Wednesday, September 12, 2012

Romney's secret plan

This is pretty funny, don't you think? Why don't we just trust Mitt Romney to do what he says he'll do? After all, why would he lie to us, just to get elected President of the United States?

I mean, just because Etch-A-Sketch Romney has flip-flopped on everything else in his political life, is that any reason not to trust him now? Just because Paul Ryan stood up before the nation, looked us right in the eye, and lied repeatedly, is that any reason to think they're also lying this time?

And just because George W. Bush also promised us the Moon - claiming that cutting taxes on the rich would cause a booming economy, jobs for everyone, and a deficit that would disappear like magic - is that any reason not to trust the Republicans now, when they make the exact same claims?

It really is pretty funny. The Republicans have a plan,... which involves cutting taxes even more on the wealthiest Americans - just as in the last Republican administration. And they promise, just like George W. Bush did, that this won't balloon the budget deficit, even though they also plan to increase military spending. That's because they'll close tax loopholes. Which loopholes? Oh, that's a secret.

Honestly, how gullible would you have to be to buy that - especially after our experiences with the Bush administration? How does that old Texas saying go? "Fool me once, shame on,... shame on you. Fool me,... you can't get fooled again." I guess Republicans don't actually believe that, huh?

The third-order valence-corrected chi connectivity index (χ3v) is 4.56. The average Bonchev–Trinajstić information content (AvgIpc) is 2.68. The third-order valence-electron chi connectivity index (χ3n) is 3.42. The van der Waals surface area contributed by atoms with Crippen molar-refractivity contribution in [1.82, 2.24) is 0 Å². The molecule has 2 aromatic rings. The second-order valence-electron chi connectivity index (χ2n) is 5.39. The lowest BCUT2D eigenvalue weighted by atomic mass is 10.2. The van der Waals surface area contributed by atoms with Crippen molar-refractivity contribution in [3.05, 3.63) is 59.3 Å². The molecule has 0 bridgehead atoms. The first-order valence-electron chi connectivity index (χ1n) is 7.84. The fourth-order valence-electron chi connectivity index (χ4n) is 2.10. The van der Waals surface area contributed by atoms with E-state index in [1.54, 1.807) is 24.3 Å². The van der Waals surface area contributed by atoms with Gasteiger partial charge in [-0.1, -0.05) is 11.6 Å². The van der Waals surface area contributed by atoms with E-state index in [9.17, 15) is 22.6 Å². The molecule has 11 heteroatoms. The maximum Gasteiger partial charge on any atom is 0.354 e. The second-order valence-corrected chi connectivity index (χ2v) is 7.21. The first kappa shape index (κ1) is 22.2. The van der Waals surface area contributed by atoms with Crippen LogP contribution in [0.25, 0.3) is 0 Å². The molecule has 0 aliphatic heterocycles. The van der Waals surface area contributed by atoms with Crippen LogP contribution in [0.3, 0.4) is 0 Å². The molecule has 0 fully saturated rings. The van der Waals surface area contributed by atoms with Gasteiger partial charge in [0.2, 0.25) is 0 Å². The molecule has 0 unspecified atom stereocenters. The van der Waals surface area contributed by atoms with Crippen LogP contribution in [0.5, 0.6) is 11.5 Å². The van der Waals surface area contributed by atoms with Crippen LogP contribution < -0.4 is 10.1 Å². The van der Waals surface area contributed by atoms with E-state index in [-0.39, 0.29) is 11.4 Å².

But as crazy as this is, Paul Ryan must have completely lost his mind when he suggested that Congress would figure these things out, as he and Romney waited on the sidelines. Congress? Really? So what makes him think that Congress will no longer be completely deadlocked after the election?

Is it because Paul Ryan will no longer be in Congress, if they win the election? Is that why things will improve? Or is it just because Republicans will stop dragging their feet, once there's a Republican in the White House? (Of course, they might have a point, since, in that case, most Democrats will continue trying to do what's best for America, rather than what's best for their political ambition.)

Hmm,... I'm wondering if Ryan was accidentally being honest there. Certainly, if he was, that was entirely an accident. More likely, he just knows that their numbers don't add up, he just knows that everything they've said is a lie, and this is the only way he can pretend otherwise. But either way, it sure sounds crazy, doesn't it?

Even some conservatives aren't particularly happy about this (although I think many of them would prefer a blatant lie merely because it's a better political tactic):
On ABC’s “This Week” roundtable, prominent conservative columnist George Will hinted at why Romney may not want to reveal his cards: his tax math doesn’t add up.

“There is uncertainty surrounding the Romney-Ryan tax cut plan, because they have not specified the deductions that will be closed,” he said. “And we know where the big money is: mortgage interest deductions, charitable deductions … employer-provided health insurance, and state and local taxes. All of those, you either hit only the rich, in which case you don’t get much money, or you hit the middle class.”

Will implicitly endorsed the conclusion of a study by the Tax Policy Center, which said Romney won’t be able to recover revenues on the scale he needs to via tax loopholes unless he also targets incomes under $200,000.

Generally speaking, conservatives were hugely supportive of the Romney/Ryan tactics during the Republican National Convention - their flat-out lies, told with a straight face and a deep pretense of sincerity. I sure didn't see any ethical concerns about that. It's just that this weaselly kind of stuff doesn't sell. That's the problem.

And note that this is far from Mitt Romney's only secret plan. Well, his tax returns remain a secret, too. And I suppose that lying works better when there's no way to fact-check, huh?

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